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Best Practices In Negotiation: Bullying

March 25, 2012 | Comments: 0 | Views: 189

Read negotiation literature, some of it springing from Harvard research, and you'll be cautioned repeatedly about the sins of reaching deadlocks in the proceedings.

This is where participants stake out positions and refuse to budge.

"I need $32 million for this business and not a penny less!"

"You'll only get sixteen from me!"

During a recent simulation I heard my trainees come to a standstill.

"Well, I don't see how I can do it for any less," one of them braved.

And quickly enough, the other one caved, finding a way to satisfy the demand.

Conceding so quickly and dramatically, without getting anything in return, is not a trained response. It goes against most teachings that focus on producing win/win outcomes.

In a better world, usually one devised by academics and trainers-for-hire, bullies aren't supposed to prevail, but often enough, they do. And what is called, "positional bargaining," insisting on getting exactly what you want, and no less, can be effective.

That is an unsettling truth about real-world encounters, consistent with a best practice in negotiation: If you insist on getting more, by golly, you'll often get more. This means, if you are a seller, stake out a high price, initially. If you are the buyer, make your offer lower than you think will be accepted.

In communication research, we see a parallel outcome. During group deliberations, often the most radical, least flexible voice has a disproportionate effect on attitudes and behavior.

Lawyers and debaters, following advice as old as Aristotle, are taught to "argue opposites," polar positions. If they want to bend behavior in their direction, they need to make the strongest possible case.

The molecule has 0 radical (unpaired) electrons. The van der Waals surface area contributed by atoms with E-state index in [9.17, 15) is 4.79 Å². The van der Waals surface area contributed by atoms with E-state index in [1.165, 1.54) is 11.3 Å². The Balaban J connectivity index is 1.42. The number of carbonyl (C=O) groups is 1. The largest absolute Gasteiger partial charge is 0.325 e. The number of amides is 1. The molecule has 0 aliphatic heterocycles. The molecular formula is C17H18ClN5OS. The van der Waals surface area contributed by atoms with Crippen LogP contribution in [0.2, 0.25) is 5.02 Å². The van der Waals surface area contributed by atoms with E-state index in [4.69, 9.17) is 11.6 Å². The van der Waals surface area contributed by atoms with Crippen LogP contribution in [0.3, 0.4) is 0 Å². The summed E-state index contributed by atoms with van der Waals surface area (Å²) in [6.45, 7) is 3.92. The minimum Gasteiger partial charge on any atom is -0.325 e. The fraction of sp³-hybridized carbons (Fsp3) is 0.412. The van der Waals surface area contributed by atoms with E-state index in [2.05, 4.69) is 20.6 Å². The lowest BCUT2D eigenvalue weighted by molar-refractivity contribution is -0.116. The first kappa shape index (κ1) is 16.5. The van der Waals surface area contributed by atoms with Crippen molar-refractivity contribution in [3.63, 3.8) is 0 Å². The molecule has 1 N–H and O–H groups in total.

Of course, bullying has some nasty impacts.

Strong counterparts often reject such tactics on the spot, storming away. Conceders are discouraged from returning to the bargaining tables for fear that they'll emerge with even less, in the next bout.

Bullying in negotiations degrades the quality of discourse, favoring reflexes over reflection. Ultimately, civil society pays a huge price when might-makes-right.

What's the answer? It's simple: When bullied in a negotiation, make an equally radical demand. Push back. Deadlock, if necessary. Walk away.

Demonstrate you need an agreement less than they do.

Mirroring the bully's behavior will probably feel uncomfortable because it isn't like you. You'll resist lowering your standards to meet theirs. Just as a schoolyard bully is shocked by a victim's sudden assertiveness, you'll probably find your counterpart will back down, and retreat.

Know this: If they genuinely want a deal, they'll be back.

Dr. Gary S. Goodman is a top speaker, sales, service, and negotiation consultant, attorney, TV and radio commentator and the best-selling author more than a dozen books.

Gary is a rare combination: an everyday practitioner, a teacher, and an innovator.

He conducts seminars at UC Berkeley and UCLA Extension and speaks at convention programs around the world. His new book is DR. GARY S. GOODMAN'S 77 BEST PRACTICES IN NEGOTIATION and his current audio program is Nightingale-Conant's "Crystal Clear Communication: How to Explain Anything Clearly in Speech & Writing." He can be contacted about professional speaking and consulting engagements at

Source: EzineArticles
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